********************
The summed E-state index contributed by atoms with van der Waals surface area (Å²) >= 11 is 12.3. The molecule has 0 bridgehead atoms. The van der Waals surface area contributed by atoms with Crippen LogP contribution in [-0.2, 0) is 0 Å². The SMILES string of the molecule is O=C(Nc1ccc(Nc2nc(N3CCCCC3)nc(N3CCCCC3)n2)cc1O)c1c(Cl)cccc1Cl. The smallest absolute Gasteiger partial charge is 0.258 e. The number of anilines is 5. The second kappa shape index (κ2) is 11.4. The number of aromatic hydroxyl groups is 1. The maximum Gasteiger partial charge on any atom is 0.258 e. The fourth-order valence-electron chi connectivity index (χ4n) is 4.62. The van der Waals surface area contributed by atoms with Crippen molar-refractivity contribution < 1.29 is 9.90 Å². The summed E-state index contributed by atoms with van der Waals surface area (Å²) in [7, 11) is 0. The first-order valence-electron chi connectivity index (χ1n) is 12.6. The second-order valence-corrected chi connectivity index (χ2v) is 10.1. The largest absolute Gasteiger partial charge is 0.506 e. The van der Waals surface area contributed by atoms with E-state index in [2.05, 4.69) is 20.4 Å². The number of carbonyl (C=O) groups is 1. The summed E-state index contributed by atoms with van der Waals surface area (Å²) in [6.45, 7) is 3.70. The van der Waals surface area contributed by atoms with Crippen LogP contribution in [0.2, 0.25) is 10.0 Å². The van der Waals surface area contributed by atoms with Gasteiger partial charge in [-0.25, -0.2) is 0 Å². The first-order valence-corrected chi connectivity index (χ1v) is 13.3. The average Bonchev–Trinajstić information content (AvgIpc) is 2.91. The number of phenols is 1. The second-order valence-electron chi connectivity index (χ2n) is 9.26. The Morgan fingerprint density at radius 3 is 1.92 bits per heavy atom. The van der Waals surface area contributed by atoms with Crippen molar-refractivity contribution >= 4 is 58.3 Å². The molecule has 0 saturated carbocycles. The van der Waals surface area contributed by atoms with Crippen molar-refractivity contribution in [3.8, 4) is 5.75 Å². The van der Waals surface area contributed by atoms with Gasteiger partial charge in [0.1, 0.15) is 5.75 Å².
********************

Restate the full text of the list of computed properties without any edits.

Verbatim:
The summed E-state index contributed by atoms with van der Waals surface area (Å²) >= 11 is 12.3. The molecule has 0 bridgehead atoms. The van der Waals surface area contributed by atoms with Crippen LogP contribution in [-0.2, 0) is 0 Å². The SMILES string of the molecule is O=C(Nc1ccc(Nc2nc(N3CCCCC3)nc(N3CCCCC3)n2)cc1O)c1c(Cl)cccc1Cl. The smallest absolute Gasteiger partial charge is 0.258 e. The number of anilines is 5. The second kappa shape index (κ2) is 11.4. The number of aromatic hydroxyl groups is 1. The maximum Gasteiger partial charge on any atom is 0.258 e. The fourth-order valence-electron chi connectivity index (χ4n) is 4.62. The van der Waals surface area contributed by atoms with Crippen molar-refractivity contribution < 1.29 is 9.90 Å². The summed E-state index contributed by atoms with van der Waals surface area (Å²) in [7, 11) is 0. The first-order valence-electron chi connectivity index (χ1n) is 12.6. The second-order valence-corrected chi connectivity index (χ2v) is 10.1. The largest absolute Gasteiger partial charge is 0.506 e. The van der Waals surface area contributed by atoms with E-state index in [2.05, 4.69) is 20.4 Å². The number of carbonyl (C=O) groups is 1. The summed E-state index contributed by atoms with van der Waals surface area (Å²) in [6.45, 7) is 3.70. The van der Waals surface area contributed by atoms with Crippen LogP contribution in [0.2, 0.25) is 10.0 Å². The van der Waals surface area contributed by atoms with Gasteiger partial charge in [-0.25, -0.2) is 0 Å². The first-order valence-corrected chi connectivity index (χ1v) is 13.3. The average Bonchev–Trinajstić information content (AvgIpc) is 2.91. The number of phenols is 1. The second-order valence-electron chi connectivity index (χ2n) is 9.26. The Morgan fingerprint density at radius 3 is 1.92 bits per heavy atom. The van der Waals surface area contributed by atoms with Crippen molar-refractivity contribution >= 4 is 58.3 Å². The molecule has 0 saturated carbocycles. The van der Waals surface area contributed by atoms with Crippen molar-refractivity contribution in [3.8, 4) is 5.75 Å². The van der Waals surface area contributed by atoms with Gasteiger partial charge in [0.1, 0.15) is 5.75 Å².